Hawkins v. Wisconsin Elections Commission

Docket Watch 2020

By Andrew C. Cook

Wisconsin was one of the few swing states in 2016 and was considered a key battleground state again in 2020. In 2016, President Donald Trump carried Wisconsin by 22,748 votes. With such a razor-thin margin separating the top two presidential candidates, in 2020 the major parties were concerned about which candidates would qualify to appear on the general election ballot. Green Party candidate Jill Stein received 31,006 votes in Wisconsin in 2016.

On August 7, 2020, Allen Arnsten filed a complaint with the Wisconsin Elections Commission (Commission) challenging numerous signatures submitted by the Green Party presidential and vice presidential candidates. Specifically, the challenger alleged that the Green Party nominee for vice president, Angela Walker, listed an incorrect home address on her nomination forms that included 1,834 signatures filed with the Commission. Wisconsin law requires 2,000 valid signatures for nominees for president and vice president to be certified and placed on the ballot. The Green Party candidates filed a total of 3,966 signatures.

The Commission, a six-member board that includes three Democratic and three Republican commissioners, deadlocked 3-3 on whether the signatures were invalid, with the Democrats voting to strike the signatures and the Republicans approving the signatures.[1] The Republican commissioners noted during the hearing that Ms. Walker voluntarily notified the Commission of her recent move and that she sought guidance from the Commission on how to proceed. The Commission staff responded to Ms. Walker as follows:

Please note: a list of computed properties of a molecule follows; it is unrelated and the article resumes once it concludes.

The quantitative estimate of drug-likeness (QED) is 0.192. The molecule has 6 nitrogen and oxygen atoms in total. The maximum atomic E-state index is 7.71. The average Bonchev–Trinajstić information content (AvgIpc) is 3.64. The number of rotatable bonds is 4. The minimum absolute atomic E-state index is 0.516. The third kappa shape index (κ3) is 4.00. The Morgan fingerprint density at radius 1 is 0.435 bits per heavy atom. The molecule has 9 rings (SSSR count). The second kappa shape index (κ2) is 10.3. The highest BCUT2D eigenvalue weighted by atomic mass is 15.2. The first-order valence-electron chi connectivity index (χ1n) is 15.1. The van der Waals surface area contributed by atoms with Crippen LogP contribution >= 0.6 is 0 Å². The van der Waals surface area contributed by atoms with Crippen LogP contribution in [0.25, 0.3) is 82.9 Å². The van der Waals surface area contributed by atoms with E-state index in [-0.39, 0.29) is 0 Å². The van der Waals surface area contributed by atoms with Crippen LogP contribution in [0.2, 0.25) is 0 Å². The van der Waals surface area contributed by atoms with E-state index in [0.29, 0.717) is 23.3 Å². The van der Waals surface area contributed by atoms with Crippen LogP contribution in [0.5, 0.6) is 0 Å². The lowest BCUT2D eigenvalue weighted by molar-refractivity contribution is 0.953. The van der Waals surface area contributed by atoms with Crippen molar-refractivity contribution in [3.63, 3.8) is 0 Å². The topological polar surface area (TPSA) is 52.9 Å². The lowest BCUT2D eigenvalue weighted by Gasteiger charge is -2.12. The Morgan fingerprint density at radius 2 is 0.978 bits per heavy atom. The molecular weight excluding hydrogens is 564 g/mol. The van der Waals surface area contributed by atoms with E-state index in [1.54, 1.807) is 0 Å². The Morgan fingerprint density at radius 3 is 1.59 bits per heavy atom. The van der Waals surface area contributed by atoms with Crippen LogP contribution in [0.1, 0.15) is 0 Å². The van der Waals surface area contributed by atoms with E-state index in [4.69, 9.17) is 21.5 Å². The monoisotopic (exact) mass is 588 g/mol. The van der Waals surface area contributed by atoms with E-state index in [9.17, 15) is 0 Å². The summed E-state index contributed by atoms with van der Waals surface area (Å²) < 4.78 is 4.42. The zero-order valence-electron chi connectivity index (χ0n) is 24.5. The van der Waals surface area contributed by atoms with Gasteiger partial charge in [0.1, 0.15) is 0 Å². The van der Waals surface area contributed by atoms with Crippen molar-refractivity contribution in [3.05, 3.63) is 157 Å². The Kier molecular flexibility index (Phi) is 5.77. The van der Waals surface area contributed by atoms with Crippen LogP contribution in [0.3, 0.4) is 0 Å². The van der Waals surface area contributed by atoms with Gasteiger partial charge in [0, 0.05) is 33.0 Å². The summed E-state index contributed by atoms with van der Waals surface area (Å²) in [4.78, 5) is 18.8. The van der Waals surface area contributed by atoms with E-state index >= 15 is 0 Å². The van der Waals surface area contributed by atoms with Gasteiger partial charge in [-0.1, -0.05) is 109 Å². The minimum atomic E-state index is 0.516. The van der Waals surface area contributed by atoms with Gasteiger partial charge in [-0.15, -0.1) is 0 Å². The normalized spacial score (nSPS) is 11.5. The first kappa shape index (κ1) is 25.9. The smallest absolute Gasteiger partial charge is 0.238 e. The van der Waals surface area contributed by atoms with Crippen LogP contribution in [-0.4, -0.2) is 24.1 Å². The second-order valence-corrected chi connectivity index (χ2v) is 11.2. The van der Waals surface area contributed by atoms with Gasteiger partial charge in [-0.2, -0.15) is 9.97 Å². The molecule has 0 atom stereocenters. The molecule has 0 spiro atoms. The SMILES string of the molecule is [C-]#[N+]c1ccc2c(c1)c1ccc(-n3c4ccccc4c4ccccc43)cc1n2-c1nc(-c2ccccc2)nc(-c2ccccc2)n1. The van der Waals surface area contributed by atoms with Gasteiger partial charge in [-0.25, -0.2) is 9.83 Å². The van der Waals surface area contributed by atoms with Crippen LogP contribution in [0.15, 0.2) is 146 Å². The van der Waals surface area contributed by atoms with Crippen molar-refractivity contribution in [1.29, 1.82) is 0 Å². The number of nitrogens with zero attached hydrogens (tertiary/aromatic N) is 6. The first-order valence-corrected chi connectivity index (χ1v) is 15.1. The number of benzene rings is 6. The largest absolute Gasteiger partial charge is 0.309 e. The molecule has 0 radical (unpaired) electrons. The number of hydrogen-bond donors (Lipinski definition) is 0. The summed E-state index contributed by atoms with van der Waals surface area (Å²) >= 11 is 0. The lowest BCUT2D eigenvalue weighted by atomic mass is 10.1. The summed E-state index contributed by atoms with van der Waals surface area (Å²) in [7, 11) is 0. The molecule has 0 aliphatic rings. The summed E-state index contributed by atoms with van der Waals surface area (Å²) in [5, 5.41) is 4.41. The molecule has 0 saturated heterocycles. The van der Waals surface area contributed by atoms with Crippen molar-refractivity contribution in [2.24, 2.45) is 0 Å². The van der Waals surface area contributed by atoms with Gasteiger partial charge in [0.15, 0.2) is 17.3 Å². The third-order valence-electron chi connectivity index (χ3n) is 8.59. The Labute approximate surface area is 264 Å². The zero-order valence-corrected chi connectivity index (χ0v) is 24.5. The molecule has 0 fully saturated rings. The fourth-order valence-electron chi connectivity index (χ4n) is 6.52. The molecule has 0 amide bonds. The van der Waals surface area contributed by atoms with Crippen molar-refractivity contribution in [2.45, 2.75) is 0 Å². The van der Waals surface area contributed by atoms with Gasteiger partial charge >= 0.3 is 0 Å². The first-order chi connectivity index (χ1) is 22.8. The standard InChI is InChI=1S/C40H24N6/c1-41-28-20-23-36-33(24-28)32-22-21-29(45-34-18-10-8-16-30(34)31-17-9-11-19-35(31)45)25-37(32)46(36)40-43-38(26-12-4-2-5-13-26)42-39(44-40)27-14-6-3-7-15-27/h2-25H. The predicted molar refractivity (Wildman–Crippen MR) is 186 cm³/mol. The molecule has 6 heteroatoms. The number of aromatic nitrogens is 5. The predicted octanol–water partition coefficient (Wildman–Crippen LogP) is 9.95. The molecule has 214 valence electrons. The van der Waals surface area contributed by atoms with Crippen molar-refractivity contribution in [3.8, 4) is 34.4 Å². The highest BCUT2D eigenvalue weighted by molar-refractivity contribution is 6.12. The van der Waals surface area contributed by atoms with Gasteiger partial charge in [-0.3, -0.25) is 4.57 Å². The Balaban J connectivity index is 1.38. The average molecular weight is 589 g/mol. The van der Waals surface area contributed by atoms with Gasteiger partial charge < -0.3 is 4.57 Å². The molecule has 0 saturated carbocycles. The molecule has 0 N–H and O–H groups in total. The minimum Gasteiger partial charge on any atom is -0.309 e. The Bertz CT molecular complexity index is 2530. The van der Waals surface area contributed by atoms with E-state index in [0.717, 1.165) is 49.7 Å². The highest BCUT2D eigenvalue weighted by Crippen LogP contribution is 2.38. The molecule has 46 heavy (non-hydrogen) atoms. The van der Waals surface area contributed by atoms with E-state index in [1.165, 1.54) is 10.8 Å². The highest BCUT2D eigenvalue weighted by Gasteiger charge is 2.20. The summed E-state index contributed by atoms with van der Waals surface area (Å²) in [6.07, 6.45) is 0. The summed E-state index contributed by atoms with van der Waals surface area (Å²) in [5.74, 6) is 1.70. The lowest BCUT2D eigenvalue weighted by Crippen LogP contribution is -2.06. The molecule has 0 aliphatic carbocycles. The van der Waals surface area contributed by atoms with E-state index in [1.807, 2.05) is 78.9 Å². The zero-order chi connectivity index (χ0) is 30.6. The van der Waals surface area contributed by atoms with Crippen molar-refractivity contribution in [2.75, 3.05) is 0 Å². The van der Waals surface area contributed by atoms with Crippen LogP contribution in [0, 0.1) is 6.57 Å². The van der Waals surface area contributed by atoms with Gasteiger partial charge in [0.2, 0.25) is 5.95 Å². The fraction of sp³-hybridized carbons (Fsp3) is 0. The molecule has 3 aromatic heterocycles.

If Ms. Walker has previously filed a declaration of candidacy [] with the Wisconsin Elections Commission, it can be amended to reflect the address change. Technically speaking, however, federal candidates are not required to list an address of their declaration of candidacy. So, if Ms. Walker chooses to list her address on her declaration of candidacy, she can include the most current one.[2]

On August 20, the Commission ultimately voted on a motion that 1) certified 1,789 signatures for the Green Party candidates and 2) stated that the Commission was deadlocked on the remaining 1,834 signatures that included Ms. Walker’s previous address. Based on this motion, the Commission staff notified the Green Party candidates that they were not certified and ordered that ballots be printed without the Green Party candidates appearing on the 2020 general election ballot.[3]

On September 3, 2020, two days after the Commission voted to confirm the presidential and vice presidential candidates that would appear on the ballot, the Green Party candidates filed a petition for leave to commence an original action[4] with the Wisconsin Supreme Court seeking to overturn the Commission’s actions.

Wisconsin Supreme Court Decision